Why AB Test?
- What should we build?
- How do we build it?
- How much of a feature do we need to build?
- How do we learn fast?
How do we AB Test?
Before we start designing a feature, we come up with a hypothesis. A statement about our product and our users and their relationship. We also specify acceptance criteria.
Next we define different alternatives. What are the possible solutions that address our hypothesis.
We A/B test. We compare all the solutions side by side to figure out which ones perform best according to our acceptance criteria.
Finally we can make a decision. Either we’ve found a solution, or we’ve disproved our hypothesis, or we’ve had to modify our hypothesis.
Depending on the kind of hypothesis and the different testable alternatives we interpret A/B testing in a very broad sense. We have 4 different ways of A/B testing:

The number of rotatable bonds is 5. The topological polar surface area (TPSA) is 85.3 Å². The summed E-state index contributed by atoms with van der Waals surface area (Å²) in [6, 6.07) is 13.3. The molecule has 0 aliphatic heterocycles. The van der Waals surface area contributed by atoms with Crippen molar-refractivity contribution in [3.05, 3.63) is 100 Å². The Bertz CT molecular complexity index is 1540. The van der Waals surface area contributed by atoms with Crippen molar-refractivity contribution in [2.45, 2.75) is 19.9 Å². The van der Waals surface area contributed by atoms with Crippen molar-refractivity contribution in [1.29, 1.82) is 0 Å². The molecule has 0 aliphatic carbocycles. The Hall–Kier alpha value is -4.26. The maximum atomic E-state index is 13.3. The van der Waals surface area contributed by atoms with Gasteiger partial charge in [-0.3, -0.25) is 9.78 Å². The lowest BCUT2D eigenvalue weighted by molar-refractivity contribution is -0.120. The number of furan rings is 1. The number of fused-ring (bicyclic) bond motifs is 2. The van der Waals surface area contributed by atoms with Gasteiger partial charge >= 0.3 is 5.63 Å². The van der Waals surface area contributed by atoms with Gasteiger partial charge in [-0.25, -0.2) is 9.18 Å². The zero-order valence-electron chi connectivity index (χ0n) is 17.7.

AB Testing Process
- Existing data: If we have alternatives that have already been tested out in another game, and if those results are applicable to our case, then we use the existing data to decide which direction to take.
- Mock: Can we test the feature or idea separately from the rest of the game experience? In that case we might mock out the feature on paper, or as a video. Then test it on a number of test volunteers.
- Prototype: It could be that we need to have the rest of the game experience to verify a feature. In that case a prototype is required for each of the different alternatives as separate code branches, then deploy them on different devices and find a number of test volunteers to try each prototype.
- In-product: This is the real deal, an actual A/B test. We implement the feature as a set of alternatives in the product, then split the traffic assigning each user to a specific alternative, then analyze the results. Sometimes we need to test a feature in a real life situation to determine if it’s good, and our own users are the most representative test group that we have.